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Arthur: No need to hurt poor

rhondathompson, [email protected]

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Opposition Leader Owen Arthur has asked Government to set up a special commission to help it fix economic problems without hurting the poor and vulnerable groups, including university students.
The former Prime Minister and Minister of Finance made the call on Sunday evening while addressing the St Peter constituency branch of the Barbados Labour Party at the Alma Parris School in Speightstown.
He said the commission, which should be drawn “from the best minds in Barbados”, would deal with the kinds of issues highlighted in the 2010-11 national Budget, including how to narrow the wide gap between Government’s spending and its revenue.
It would explore options available to Government other than drastically cutting services in order to reduce its spending, Arthur explained.
He complained that Minister of Finance Chris Sinckler’s recent Budget presentation was more focused on getting the mathematics right and on cutting, with the result that university students and poor people seeking free access to medicines were hurt.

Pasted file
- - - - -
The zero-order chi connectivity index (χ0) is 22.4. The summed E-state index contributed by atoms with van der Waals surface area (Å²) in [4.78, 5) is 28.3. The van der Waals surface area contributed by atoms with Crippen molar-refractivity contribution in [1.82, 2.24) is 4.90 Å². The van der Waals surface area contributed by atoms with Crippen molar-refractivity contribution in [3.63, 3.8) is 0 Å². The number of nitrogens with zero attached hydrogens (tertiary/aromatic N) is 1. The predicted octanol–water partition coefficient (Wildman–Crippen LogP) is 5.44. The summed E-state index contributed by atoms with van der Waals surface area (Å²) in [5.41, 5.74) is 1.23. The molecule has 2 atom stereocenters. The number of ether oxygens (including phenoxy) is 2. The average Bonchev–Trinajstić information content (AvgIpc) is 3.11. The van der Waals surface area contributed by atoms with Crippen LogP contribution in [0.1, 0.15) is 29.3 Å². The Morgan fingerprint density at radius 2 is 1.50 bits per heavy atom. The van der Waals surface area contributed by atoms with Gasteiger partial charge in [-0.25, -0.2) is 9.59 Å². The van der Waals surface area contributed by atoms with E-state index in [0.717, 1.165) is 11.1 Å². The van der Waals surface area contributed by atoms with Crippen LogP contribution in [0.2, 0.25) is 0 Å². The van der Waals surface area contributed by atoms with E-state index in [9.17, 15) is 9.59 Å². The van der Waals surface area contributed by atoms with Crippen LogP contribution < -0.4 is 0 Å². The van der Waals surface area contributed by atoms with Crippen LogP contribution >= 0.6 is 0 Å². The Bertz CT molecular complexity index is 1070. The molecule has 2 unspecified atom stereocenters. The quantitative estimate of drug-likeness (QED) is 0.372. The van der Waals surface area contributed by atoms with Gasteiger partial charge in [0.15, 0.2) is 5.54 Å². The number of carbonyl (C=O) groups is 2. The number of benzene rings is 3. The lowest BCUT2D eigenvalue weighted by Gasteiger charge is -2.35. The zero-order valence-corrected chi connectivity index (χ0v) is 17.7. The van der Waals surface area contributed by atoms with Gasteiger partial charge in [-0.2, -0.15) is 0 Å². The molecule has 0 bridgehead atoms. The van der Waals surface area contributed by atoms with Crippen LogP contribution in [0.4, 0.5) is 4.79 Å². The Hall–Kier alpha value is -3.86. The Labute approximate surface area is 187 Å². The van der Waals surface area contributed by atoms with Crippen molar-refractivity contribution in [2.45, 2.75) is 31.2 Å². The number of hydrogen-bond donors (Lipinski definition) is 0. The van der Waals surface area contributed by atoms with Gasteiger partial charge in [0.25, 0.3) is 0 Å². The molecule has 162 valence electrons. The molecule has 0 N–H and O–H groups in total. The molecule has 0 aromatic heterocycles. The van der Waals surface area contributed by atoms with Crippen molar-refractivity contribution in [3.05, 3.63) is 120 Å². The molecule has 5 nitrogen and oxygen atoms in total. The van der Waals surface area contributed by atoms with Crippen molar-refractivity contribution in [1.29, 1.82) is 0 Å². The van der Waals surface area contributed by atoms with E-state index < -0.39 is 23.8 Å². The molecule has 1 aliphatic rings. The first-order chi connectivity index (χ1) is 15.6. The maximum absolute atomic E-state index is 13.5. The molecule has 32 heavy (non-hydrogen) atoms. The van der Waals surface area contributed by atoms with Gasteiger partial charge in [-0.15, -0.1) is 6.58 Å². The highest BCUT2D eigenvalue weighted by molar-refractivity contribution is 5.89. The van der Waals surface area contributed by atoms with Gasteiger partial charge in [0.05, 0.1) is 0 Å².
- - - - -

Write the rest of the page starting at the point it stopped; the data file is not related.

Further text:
“The vulnerable in Barbados, the poor must continue to enjoy access without costs to the critical services that make a difference to their life, no matter what is the financial problem
facing the Government of Barbados,” Arthur told the gathering.
“We must start with that as a non-negotiable position. The very poorest of the poor must continue to enjoy access to education and to health care. There must not be so much a cutting as a reform and innovation.”
Arthur argued that in exploring the options, Government might well get the same, or even better and more cost-effective delivery “without having to expend even more sums of money”.
He warned that unless there was a shift in how Government tackled the fiscal deficit “the vulnerable and the poor will have to fend for themselves” and “the basis upon which Barbados has risen to the top among developing countries, as the country with the highest quality of life, will go under”.
Arthur said Government needed to explore options such as “selling something” if it has “a revenue problem and it’s only temporary”. (TY)